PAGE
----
Fighting organized crimes: Using shortest-path algorithms to identify associations in criminal networks

Jennifer J. Xu, Hsinchun Chen

Research output: Contribution to journalArticle

89 Scopus citations

Abstract

Effective and efficient link analysis techniques are needed to help law enforcement and intelligence agencies fight organized crimes such as narcotics violation, terrorism, and kidnapping. In this paper, we propose a link analysis technique that uses shortest-path algorithms, priority-first-search (PFS) and two-tree PFS, to identify the strongest association paths between entities in a criminal network. To evaluate effectiveness, we compared the PFS algorithms with crime investigators' typical association-search approach, as represented by a modified breadth-first-search (BFS). Our domain expert considered the association paths identified by PFS algorithms to be useful about 70% of the time, whereas the modified BFS algorithm's precision rates were only 30% for a kidnapping network and 16.7% for a narcotics network. Efficiency of the two-tree PFS was better for a small, dense kidnapping network, and the PFS was better for the large, sparse narcotics network.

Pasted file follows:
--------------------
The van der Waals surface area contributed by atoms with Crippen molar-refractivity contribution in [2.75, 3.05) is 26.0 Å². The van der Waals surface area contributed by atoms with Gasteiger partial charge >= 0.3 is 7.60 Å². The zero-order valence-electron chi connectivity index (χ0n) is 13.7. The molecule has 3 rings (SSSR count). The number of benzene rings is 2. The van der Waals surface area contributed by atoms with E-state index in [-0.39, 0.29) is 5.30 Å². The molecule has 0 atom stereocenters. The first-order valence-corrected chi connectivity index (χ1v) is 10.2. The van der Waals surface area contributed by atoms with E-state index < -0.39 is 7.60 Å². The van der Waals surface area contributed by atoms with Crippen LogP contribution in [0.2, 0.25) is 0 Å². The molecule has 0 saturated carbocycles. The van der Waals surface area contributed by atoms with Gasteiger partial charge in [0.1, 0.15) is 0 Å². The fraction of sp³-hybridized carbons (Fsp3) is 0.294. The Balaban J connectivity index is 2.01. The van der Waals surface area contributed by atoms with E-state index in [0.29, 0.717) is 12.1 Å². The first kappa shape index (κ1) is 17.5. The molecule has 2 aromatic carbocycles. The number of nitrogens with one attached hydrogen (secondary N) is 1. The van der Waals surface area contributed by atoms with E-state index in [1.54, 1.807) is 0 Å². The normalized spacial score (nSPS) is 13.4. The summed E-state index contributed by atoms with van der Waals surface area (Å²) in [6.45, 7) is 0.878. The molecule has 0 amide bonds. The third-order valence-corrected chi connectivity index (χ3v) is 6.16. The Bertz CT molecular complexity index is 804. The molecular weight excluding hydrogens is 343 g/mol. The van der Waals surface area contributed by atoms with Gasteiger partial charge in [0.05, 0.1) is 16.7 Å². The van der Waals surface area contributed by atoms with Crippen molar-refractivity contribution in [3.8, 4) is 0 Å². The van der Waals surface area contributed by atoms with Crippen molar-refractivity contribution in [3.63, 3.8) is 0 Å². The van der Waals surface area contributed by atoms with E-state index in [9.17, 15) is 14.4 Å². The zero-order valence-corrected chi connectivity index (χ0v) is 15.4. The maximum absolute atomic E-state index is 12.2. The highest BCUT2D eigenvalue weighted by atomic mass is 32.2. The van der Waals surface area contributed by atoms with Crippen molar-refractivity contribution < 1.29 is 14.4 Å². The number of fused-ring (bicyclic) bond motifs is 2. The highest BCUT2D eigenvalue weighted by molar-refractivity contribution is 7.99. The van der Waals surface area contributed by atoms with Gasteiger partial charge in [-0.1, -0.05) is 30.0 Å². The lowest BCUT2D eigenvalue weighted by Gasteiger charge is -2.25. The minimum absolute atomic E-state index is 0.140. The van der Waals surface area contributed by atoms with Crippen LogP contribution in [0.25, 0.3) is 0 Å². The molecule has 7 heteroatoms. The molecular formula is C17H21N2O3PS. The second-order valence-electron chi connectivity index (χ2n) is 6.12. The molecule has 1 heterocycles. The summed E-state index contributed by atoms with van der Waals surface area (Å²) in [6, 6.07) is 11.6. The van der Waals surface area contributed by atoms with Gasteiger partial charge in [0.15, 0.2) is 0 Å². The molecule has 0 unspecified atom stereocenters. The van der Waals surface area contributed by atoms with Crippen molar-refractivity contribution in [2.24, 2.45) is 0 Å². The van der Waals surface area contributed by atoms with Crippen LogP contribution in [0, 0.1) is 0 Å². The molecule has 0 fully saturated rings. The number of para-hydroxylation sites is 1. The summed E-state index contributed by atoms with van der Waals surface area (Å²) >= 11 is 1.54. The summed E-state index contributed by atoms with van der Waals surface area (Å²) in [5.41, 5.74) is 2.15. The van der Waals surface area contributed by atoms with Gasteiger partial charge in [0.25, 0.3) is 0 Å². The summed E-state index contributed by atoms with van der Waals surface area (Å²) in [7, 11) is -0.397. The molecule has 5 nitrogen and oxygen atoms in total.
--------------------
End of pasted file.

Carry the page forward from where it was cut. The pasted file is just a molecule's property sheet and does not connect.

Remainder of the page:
Original languageEnglish (US)
Pages (from-to)473-487
Number of pages15
JournalDecision Support Systems
Volume38
Issue number3
DOIs
StatePublished - Dec 1 2004

    Fingerprint

Keywords

  • Concept space
  • Crime investigation
  • Law enforcement
  • Link analysis
  • Organized crime
  • Shortest-path algorithm

ASJC Scopus subject areas

  • Management Information Systems
  • Information Systems
  • Developmental and Educational Psychology
  • Arts and Humanities (miscellaneous)
  • Information Systems and Management

Cite this